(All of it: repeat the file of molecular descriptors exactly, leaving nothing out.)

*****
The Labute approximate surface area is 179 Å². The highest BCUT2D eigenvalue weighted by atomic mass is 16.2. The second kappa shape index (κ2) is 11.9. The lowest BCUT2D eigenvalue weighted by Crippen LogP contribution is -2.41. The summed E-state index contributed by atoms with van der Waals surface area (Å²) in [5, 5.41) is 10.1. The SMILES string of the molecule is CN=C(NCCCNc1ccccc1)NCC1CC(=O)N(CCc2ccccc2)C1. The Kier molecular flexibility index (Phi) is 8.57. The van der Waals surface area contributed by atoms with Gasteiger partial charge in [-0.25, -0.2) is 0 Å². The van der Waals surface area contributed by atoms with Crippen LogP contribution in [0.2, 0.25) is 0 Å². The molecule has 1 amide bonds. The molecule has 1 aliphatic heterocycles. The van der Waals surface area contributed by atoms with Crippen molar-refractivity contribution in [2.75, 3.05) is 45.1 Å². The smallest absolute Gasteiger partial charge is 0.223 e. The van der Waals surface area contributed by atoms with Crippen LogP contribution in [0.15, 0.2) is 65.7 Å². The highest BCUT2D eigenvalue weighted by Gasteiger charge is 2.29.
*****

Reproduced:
The Labute approximate surface area is 179 Å². The highest BCUT2D eigenvalue weighted by atomic mass is 16.2. The second kappa shape index (κ2) is 11.9. The lowest BCUT2D eigenvalue weighted by Crippen LogP contribution is -2.41. The summed E-state index contributed by atoms with van der Waals surface area (Å²) in [5, 5.41) is 10.1. The SMILES string of the molecule is CN=C(NCCCNc1ccccc1)NCC1CC(=O)N(CCc2ccccc2)C1. The Kier molecular flexibility index (Phi) is 8.57. The van der Waals surface area contributed by atoms with Gasteiger partial charge in [-0.25, -0.2) is 0 Å². The van der Waals surface area contributed by atoms with Crippen LogP contribution in [0.2, 0.25) is 0 Å². The molecule has 1 amide bonds. The molecule has 1 aliphatic heterocycles. The van der Waals surface area contributed by atoms with Crippen molar-refractivity contribution in [2.75, 3.05) is 45.1 Å². The smallest absolute Gasteiger partial charge is 0.223 e. The van der Waals surface area contributed by atoms with Crippen LogP contribution in [0.15, 0.2) is 65.7 Å². The highest BCUT2D eigenvalue weighted by Gasteiger charge is 2.29.